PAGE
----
European Agriculture in a Globalized World – Expansion or Abandonment?

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Following the end of the Second World War, agriculture expanded and intensified rapidly in Europe. Today, agriculture is nearly 50% of the land used in the 27 European Union states (Stoate, et al., 2009), and continues to intensify in some areas. However, the breakup of the Soviet Union added the opposing dynamic of land abandonment of the large collectivized farms, which were just as intensive as Western Europe until their privatization in the 1990s (Václavík & Rogan, 2009). The future of European agriculture is not entirely clear, but points towards a gradual abandoning overall. However, that trend will not be universal since some areas may expand, especially in Eastern Europe. Moving forward, the dynamics of expansion/intensification vs. abandonment will continue to play off of each other, with consequences for ground pollution, biodiversity, and climate change.

Critical Statistics:
  1. Overall, there is likely to continue a gradual trend of agricultural abandonment across Europe. However, areas of expansion are also likely, especially in Eastern Europe where wages are lower and large tracts of land were abandoned following the fall of the Soviet Union. Continuing European subsidies for agriculture and a drive for food security will also help maintain a high agricultural presence on the European continent for years to come.

  1. The greatest influencing factors in future agricultural land cover/use change are globalization, government policy, and rural depopulation (Stoate, et al., 2009). Globalization is creating several conflicting dynamics for agriculture in Europe. For one, cheap and subsidized European food is in extremely high demand in the developing world. Conversely, the developing world is attractive to agricultural expansion (and thus possible abandonment in Europe) due to low wages and ample room for improvement in crop yields. European agricultural policy will also have a major impact on the trends of agriculture on the continent, namely the amount of subsidies granted and the effect of eastern European countries joining the EU. Another driver is depopulation, which will plague most of Europe for decades to come. Depopulation, especially in rural areas, is emptying out the countryside as people cluster in cities and may result in agricultural abandonment in those areas.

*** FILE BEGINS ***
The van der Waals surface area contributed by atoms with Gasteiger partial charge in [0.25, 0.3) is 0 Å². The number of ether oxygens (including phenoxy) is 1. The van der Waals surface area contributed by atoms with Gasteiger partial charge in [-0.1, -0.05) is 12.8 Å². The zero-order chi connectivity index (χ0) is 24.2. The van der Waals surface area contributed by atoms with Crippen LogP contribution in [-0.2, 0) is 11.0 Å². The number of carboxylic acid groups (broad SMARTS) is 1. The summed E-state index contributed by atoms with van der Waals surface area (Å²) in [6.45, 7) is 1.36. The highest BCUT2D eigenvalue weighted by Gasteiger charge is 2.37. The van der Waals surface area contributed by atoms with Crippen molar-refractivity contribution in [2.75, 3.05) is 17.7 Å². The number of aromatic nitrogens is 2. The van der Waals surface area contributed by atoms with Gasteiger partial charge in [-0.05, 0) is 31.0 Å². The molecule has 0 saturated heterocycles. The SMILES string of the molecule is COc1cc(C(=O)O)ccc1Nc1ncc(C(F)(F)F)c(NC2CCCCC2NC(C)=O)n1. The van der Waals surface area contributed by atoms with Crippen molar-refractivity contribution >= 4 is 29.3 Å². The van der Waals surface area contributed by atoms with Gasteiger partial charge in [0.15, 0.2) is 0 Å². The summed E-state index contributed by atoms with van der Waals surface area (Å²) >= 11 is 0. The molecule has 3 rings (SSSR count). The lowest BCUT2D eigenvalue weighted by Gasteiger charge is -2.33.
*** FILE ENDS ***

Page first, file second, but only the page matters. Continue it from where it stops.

2. Based on the results of models projecting land use change, the biggest drivers of agricultural abandonment seem to be increasing globalization and greater regulation (Verburg, et al., In Press). Conversely, the drivers of agricultural expansion are less globalization (more of a “continental” market approach) and weaker regulation. Based solely on these model results and depending on the course the European continent pursues in the next few years, agriculture as a whole will either continue its gradual slide or perk up again. The former seems more likely.

  1. Models developed by Verburg, et al. (In Press) show that three of the four IPCC global economic growth scenarios (see Figure 1) have agricultural abandonment as the predominant land use typology through 2030, the one exception being the “Continental Markets” scenario. However, to varying degrees, all of the scenarios showed agricultural expansion in Eastern Europe. This expansion could possibly be the result of farmland moving from west to east and increased demand globally.

  2. Carbon sequestration and increased natural biota growth will be positive consequences of agricultural land abandonment (Stoate, et al., 2009). Again using the four IPCC scenarios, Schulp, Nabuurs, and Verburg (2008) showed that forest/nature areas and recently abandoned lands will increase in three of the four scenarios while pasture and arable land will decrease (again, the exception is the “Continental Markets” scenario).

What is Next:
  1. There are two differing trajectories for the future of European agriculture.Abandonment means greater forest regrowth and therefore higher carbon sequestration—good news for those fighting global warming—along with fewer pollutants from fertilizer and animals pouring into water bodies. However, there are biodiversity and land degradation issues to consider. However, some areas will likely continue to expand, especially in the east of Europe.

  2. A forward-thinking policy of protecting natural habitats near farmlands (both expanding and abandoned) will be necessary to preserve the biodiversity of the continent.

  1. Koomen, E., Dekkers, J., & van Dijk, T. (2008). Open-space preservation in the Netherlands: Planning, practice and prospects. Land Use Policy , 25 (3), 361-377.

  2. Schulp, C. J., Nabuurs, G.-J., & Verburg, P. H. (2008). Future carbon sequestration in Europe—Effects of land use change. Agriculture, Ecosystems and Environment , 127, 251-264.

  3. Stoate, C., Baldi, A., Beja, P., Boatman, N., Herzon, I., van Doorn, A., et al. (2009). Ecological impacts of early 21st century agricultural change in Europe – A review. Journal of Environmental Management , 91, 22-46.

  4. Václavík, T., & Rogan, J. (2009). Identifying Trends in Land Use/Land Cover Changes in the Context of Post-Socialist Transformation in Central Europe: A Case Study of the Greater Olomouc Region, Czech Republic. GIScience & Remote Sensing , 46 (1), 54-76.

  5. Verburg, P. H., & Overmars, K. P. (2009). Combining top-down and bottom-up dynamics in land use modeling: exploring the future of abandoned farmlands in Europe with the Dyna-CLUE model. Landscape Ecology , 24, 1167-1181.